A deposition is a statement given by a witness under oath and admissible in court. In a deposition by oral examination, lawyers for the other side in a case are present and may cross-examine the witness. Everything that's said is recorded by a stenographer. Evidence, called an "exhibit," may be attached to the deposition; often these are documents supporting or challenging a particular line of questioning. Many times, these documents would not otherwise be made public. Both a deposition and any related exhibits may be entered as evidence in a case.

An affidavit is a statement made under oath. It is a statement of which the person ("affiant") has personal knowledge, but unlike a deposition, does not offer the chance for cross examination or include exhibits.

Depositions have been an invaluable source of information for this site. The lawyers didn't always ask the questions I would have liked answered, but that's made up for by the fact that the person is under oath and, as any lawyer will tell you, lying under oath is a crime. I have found affidavits to be of limited use. They convey little of the sense of a person and are often duplicative. In the O' Keefe case, for example, the stadium commissioners all submitted an identical affidavit. I will publish a few, though, from people for whom a deposition is not available.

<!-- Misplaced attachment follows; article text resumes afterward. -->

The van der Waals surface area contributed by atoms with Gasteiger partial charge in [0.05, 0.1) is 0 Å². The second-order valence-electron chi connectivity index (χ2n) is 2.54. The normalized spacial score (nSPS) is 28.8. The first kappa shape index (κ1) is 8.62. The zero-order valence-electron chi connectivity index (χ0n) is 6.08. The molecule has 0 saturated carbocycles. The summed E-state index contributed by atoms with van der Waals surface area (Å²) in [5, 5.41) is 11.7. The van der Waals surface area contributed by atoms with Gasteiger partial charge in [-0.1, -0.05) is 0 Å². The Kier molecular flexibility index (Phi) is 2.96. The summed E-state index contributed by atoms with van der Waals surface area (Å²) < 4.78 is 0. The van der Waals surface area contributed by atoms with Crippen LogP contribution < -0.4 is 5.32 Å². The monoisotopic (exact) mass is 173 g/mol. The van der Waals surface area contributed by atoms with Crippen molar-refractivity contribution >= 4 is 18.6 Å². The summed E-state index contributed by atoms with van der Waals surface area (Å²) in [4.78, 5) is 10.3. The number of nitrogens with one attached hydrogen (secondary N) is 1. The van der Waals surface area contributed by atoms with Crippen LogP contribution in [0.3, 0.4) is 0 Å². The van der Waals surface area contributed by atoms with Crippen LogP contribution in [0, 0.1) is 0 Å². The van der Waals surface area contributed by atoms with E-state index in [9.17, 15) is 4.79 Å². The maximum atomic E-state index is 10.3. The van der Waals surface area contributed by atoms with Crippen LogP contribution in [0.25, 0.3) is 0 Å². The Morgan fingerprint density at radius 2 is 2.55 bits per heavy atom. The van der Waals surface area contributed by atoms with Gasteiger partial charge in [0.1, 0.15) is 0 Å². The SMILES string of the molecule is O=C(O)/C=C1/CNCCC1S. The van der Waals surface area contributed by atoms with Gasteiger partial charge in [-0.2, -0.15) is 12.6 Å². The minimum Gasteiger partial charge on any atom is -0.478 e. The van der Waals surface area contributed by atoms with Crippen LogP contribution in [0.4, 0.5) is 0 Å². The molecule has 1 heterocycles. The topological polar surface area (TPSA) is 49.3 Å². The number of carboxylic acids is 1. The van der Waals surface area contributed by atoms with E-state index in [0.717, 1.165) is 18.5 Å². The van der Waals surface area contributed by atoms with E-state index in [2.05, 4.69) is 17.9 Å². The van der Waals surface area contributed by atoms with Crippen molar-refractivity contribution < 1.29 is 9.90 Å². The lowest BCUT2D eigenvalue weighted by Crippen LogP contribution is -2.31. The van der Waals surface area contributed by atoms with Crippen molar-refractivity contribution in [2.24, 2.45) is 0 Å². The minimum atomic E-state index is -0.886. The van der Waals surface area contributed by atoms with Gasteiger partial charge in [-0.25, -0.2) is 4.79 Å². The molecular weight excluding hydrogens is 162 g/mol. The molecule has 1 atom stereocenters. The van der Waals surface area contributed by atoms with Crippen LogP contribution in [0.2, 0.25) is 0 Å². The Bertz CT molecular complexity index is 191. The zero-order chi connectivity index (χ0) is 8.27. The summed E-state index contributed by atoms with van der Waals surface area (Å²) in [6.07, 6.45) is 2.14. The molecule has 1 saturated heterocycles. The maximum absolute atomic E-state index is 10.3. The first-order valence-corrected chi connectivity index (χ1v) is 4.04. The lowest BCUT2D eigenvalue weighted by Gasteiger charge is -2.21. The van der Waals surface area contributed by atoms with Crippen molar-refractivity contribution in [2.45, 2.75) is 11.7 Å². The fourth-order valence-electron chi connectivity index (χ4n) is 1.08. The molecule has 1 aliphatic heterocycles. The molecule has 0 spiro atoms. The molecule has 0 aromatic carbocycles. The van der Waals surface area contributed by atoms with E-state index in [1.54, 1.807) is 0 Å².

O' Keefe v. Gandy, King County Superior Court No. 703099
This was a lawsuit filed by June O' Keefe and Tony Ferrucci, seeking to stop the State of Washington Stadium Commission from naming the Seattle Center as the preferred site for the domed stadium and charging that the Commission acted improperly when picking that site. Most of the court record isn't very interesting—the one exception being a deposition given by commissioner Dave Cohn, where he details his option to become part owner of the Pilots. For more information, see my interview with Dave Cohn.

State of Washington v. American League of Professional Baseball Clubs, Snohomish County Superior Court No. 116038
This is the big one: the lawsuit against the American League over the move of the Pilots and the court records are a goldmine of information. Since the depositions tend to be huge, I've broken them into several pdf files, with separate attachments. Printing these from microfilm is very time-consuming, so I don't have all of the exhibits yet and there are many more depositions to come, but in the meantime, you can read the words of Bud Selig, former Orioles owner, Jerry Hoffberger and former Seattle mayor, Dorm Braman. There will be more in coming months!